In the same room, Loper includes a study station in her exhibit with books about humans and the environment, a glossary, and plants. I found the glossary quite helpful in understanding Loper’s art because it defined technical words like “earthcraft,” “body-territory,” and “holobiome.” However, I felt like the environmental anthropology books were a little overkill. Loper understandably wanted people to have as much context of her work as possible, but the effort ended up being fruitless, as I didn’t want to take the time to read those books. Part of my choice to not read was also analysis paralysis, and if Loper had lifted quotes from the books or only provided one shorter book, I would have read. Loper encouraged people to study the books and take notes on notecards she provided, but it seemed like many people felt the same way I did about the books: most of the notecards were scribbled on by little kids.

The map of Bellevue was outshone by a huge multimedia installation next to it, Cthonos (2022). “Cthonos” comes from the Greek word “chthonios,” meaning “of the earth and seas.” It is easily the most complex work in the exhibit, but I found it fairly understandable after learning about Loper’s other art. A tabletop represents the barrier between the human realm and the underground, and around it is a mannequin head and pieces similar to the Plant Communication Devices earlier in the exhibit. I spotted a “Lichen Incubator” and a few “Paintings for Trees”. They make the desk look like an altar, emphasizing the needed respect for the spiritual connection of humans and nonhumans.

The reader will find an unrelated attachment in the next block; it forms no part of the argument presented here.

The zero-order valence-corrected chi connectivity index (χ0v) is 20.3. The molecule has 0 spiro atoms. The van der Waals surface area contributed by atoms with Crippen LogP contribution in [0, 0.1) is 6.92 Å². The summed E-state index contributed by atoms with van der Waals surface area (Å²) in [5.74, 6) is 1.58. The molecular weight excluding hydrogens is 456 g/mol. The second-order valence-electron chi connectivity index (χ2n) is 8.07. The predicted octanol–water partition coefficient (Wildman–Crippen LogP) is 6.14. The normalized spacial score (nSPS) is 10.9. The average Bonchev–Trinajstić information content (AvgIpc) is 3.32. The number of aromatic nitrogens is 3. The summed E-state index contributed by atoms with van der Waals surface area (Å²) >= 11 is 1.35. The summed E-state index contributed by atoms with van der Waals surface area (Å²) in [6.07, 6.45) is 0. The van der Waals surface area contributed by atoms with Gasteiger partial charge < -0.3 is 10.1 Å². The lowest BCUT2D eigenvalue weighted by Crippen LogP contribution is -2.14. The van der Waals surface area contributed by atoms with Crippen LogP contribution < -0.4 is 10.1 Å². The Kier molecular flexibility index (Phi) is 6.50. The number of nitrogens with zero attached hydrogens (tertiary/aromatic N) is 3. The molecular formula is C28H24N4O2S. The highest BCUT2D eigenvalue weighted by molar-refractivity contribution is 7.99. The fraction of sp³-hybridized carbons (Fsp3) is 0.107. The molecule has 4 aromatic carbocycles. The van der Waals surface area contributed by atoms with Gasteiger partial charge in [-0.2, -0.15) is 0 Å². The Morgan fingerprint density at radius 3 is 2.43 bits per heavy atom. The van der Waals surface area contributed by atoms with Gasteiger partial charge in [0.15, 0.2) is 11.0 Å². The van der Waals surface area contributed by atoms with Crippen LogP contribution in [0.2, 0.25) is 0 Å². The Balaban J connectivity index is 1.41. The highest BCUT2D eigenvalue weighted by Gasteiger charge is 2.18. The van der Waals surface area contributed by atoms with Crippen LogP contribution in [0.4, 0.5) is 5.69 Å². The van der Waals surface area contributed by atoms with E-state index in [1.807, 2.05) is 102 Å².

An enormous abstract snail sits in front of the desk, a tangled web in its neck representing underground mycorrhizal networks. The network is made of salvaged art from Loper’s previous installations, which she lets break so it can be reused like everything in nature is.

The whole installation is bathed in magenta light and the sounds of bells, crackles, and static. A video projected onto the wall and two smaller screens near the snail teaches viewers how we humans are part of the “Cthonos” as well, and we must accept our connected identities to thrive.

Loper’s art is more than art; it is a whole new way of thinking. I left the exhibit seeing the world through a new perspective, recognizing the connections between me, trees outside, the building, and museum docents passing by. It is tempting to dismiss concepts like plant communication and oneness as hippie rhetoric, but Loper’s art makes them urgently relevant to our world. Visit the “Laboratorywith an open mind, experiment with environmental anthropology, and bring our society a step closer to solving the climate crisis.

Laboratory for Other Worlds took place at the Bellevue Arts Museum on May 20, 2022 — January 8, 2023. For more information see here.

Lead Photo: Patte Loper's Quiet Counrty, 2021. Photo courtesy of Mark Woods Studio.

The TeenTix Newsroom is a group of teen writers led by the Teen Editorial Staff. For each review, Newsroom writers work individually with a teen editor to polish their writing for publication. The Teen Editorial Staff is made up of 6 teens who curate the review portion of the TeenTix blog. More information about the Teen Editorial Staff can be found HERE.

The TeenTix Press Corps promotes critical thinking, communication, and information literacy through criticism and journalism practice for teens. For more information about the Press Corps program see HERE.

TeenTix Logo
Sign Up


Create an account | Reset your password